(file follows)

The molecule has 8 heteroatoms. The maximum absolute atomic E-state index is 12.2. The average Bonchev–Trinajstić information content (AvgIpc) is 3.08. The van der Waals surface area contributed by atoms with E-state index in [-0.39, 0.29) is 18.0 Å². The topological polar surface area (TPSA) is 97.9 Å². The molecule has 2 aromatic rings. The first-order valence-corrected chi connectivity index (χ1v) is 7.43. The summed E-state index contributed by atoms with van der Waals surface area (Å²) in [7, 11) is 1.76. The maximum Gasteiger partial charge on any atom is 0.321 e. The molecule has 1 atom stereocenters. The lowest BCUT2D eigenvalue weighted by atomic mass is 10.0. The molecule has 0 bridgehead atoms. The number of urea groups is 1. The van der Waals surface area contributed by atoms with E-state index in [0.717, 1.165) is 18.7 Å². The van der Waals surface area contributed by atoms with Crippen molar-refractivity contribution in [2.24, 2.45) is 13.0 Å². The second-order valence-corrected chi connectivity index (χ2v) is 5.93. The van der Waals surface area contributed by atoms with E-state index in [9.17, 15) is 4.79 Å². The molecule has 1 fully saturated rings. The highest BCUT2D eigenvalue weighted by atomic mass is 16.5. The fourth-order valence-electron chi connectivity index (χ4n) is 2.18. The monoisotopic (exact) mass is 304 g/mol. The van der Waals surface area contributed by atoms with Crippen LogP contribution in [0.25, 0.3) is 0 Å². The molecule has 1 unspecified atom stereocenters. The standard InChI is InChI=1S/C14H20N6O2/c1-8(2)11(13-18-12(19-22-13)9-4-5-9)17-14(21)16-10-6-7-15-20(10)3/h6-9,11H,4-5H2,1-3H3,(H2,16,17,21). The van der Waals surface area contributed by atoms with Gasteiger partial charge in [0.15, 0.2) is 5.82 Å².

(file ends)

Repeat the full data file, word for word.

The molecule has 8 heteroatoms. The maximum absolute atomic E-state index is 12.2. The average Bonchev–Trinajstić information content (AvgIpc) is 3.08. The van der Waals surface area contributed by atoms with E-state index in [-0.39, 0.29) is 18.0 Å². The topological polar surface area (TPSA) is 97.9 Å². The molecule has 2 aromatic rings. The first-order valence-corrected chi connectivity index (χ1v) is 7.43. The summed E-state index contributed by atoms with van der Waals surface area (Å²) in [7, 11) is 1.76. The maximum Gasteiger partial charge on any atom is 0.321 e. The molecule has 1 atom stereocenters. The lowest BCUT2D eigenvalue weighted by atomic mass is 10.0. The molecule has 0 bridgehead atoms. The number of urea groups is 1. The van der Waals surface area contributed by atoms with E-state index in [0.717, 1.165) is 18.7 Å². The van der Waals surface area contributed by atoms with Crippen molar-refractivity contribution in [2.24, 2.45) is 13.0 Å². The second-order valence-corrected chi connectivity index (χ2v) is 5.93. The van der Waals surface area contributed by atoms with E-state index in [9.17, 15) is 4.79 Å². The molecule has 1 fully saturated rings. The highest BCUT2D eigenvalue weighted by atomic mass is 16.5. The fourth-order valence-electron chi connectivity index (χ4n) is 2.18. The monoisotopic (exact) mass is 304 g/mol. The van der Waals surface area contributed by atoms with Crippen LogP contribution in [0.25, 0.3) is 0 Å². The molecule has 1 unspecified atom stereocenters. The standard InChI is InChI=1S/C14H20N6O2/c1-8(2)11(13-18-12(19-22-13)9-4-5-9)17-14(21)16-10-6-7-15-20(10)3/h6-9,11H,4-5H2,1-3H3,(H2,16,17,21). The van der Waals surface area contributed by atoms with Gasteiger partial charge in [0.15, 0.2) is 5.82 Å².